The Indian Council of Medical Research (ICMR) reported that the Nipah virus, known for its high fatality rate of 40 to 70 per cent, can be transmitted through respiratory droplets. Dr. Rajiv Bahl, the Director General of ICMR, shared this information during a press conference. In comparison, COVID-19 has a much lower fatality rate of only 2 to 3 per cent.
Bahl emphasized that Nipah is a zoonotic virus, meaning it can be transmitted from animals to humans, with fruit bats serving as the primary reservoirs. Apart from respiratory droplets, it can also spread through blood and bodily fluids. However, he noted that despite its high fatality rate, Nipah is not as easily transmissible as COVID-19, and outbreaks tend to be relatively small, with the maximum number of cases reaching around 100.
Kerala experienced its fourth outbreak of Nipah since 2018
The Nipah virus was first identified in 1999 and has been observed in several countries, including Malaysia, Singapore, Bangladesh, the Philippines, and India. Kerala, in southern India, has experienced its fourth outbreak of Nipah since 2018. The most recent cases occurred approximately 15 kilometres from the site of the initial Nipah outbreak in Kozhikode in May 2018, and another outbreak occurred in 2021. A sporadic case also emerged in Kochi in June 2019.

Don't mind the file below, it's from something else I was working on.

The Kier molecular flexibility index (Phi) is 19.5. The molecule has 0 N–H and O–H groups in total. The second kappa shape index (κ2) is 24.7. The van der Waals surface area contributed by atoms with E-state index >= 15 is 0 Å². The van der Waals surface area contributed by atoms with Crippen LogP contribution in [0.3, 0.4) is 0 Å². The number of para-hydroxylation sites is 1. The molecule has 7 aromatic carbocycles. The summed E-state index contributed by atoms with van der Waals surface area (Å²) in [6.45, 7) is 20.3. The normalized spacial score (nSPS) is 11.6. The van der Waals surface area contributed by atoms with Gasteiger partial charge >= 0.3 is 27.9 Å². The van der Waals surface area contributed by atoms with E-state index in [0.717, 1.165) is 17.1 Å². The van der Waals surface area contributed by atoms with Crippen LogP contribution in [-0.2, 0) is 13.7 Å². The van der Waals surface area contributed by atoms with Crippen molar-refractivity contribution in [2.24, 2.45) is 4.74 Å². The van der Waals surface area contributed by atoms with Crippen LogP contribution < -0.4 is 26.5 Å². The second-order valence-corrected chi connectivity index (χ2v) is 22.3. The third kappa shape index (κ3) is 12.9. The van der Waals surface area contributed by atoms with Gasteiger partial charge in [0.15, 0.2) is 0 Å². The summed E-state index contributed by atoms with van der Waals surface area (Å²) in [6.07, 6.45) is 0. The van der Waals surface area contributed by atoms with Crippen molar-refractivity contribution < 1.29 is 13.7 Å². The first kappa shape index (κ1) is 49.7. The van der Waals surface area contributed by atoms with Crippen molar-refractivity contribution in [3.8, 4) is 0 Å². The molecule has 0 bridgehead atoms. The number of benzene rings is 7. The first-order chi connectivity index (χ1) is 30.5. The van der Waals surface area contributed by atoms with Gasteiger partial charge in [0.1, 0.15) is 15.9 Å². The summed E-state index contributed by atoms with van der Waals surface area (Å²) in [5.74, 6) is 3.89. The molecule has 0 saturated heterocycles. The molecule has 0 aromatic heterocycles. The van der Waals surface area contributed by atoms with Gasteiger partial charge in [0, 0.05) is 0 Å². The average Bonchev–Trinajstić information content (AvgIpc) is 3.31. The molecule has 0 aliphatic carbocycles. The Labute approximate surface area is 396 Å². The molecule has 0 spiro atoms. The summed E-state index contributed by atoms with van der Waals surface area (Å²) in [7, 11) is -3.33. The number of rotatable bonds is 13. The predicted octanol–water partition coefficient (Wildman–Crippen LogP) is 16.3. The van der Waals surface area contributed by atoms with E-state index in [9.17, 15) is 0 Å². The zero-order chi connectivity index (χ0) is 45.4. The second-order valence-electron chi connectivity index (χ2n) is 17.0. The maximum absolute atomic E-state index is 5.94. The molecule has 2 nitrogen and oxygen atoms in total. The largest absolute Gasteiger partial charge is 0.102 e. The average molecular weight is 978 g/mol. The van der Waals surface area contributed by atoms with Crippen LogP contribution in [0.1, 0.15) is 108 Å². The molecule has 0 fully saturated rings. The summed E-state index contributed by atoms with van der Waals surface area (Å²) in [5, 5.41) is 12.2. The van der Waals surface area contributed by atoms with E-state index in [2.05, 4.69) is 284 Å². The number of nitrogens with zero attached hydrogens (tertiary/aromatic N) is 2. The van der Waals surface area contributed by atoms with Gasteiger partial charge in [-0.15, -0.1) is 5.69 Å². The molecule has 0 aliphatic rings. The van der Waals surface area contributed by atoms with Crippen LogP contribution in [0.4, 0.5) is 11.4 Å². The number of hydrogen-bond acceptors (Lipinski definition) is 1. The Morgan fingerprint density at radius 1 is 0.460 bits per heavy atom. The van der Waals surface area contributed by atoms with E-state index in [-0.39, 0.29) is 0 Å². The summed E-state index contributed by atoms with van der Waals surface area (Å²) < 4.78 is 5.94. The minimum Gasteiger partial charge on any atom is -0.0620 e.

In the current outbreak, six individuals have been infected, resulting in two deaths. Dr. Bahl emphasized that containment measures are crucial since there are currently no vaccines or medications available for Nipah.
Additionally, India is procuring 20 more doses of the monoclonal antibody M102.4 from Australia. This antibody, which has been tested on 14 individuals globally with no reported fatalities, will be administered on compassionate grounds, pending approval by the Kerala government and local doctors. Each person requires two doses of the antibody.
The M102.4 antibody, developed by researchers in Queensland, Australia, is stored at -80 degrees Celsius and remains stable for five years. Although India received this vaccine in 2018, it was not used at that time due to a decrease in Nipah virus cases. Furthermore, ICMR has deployed its first mobile Biosafety Level-3 (BSIII) laboratory in Kozhikode to conduct on-ground testing of Nipah cases.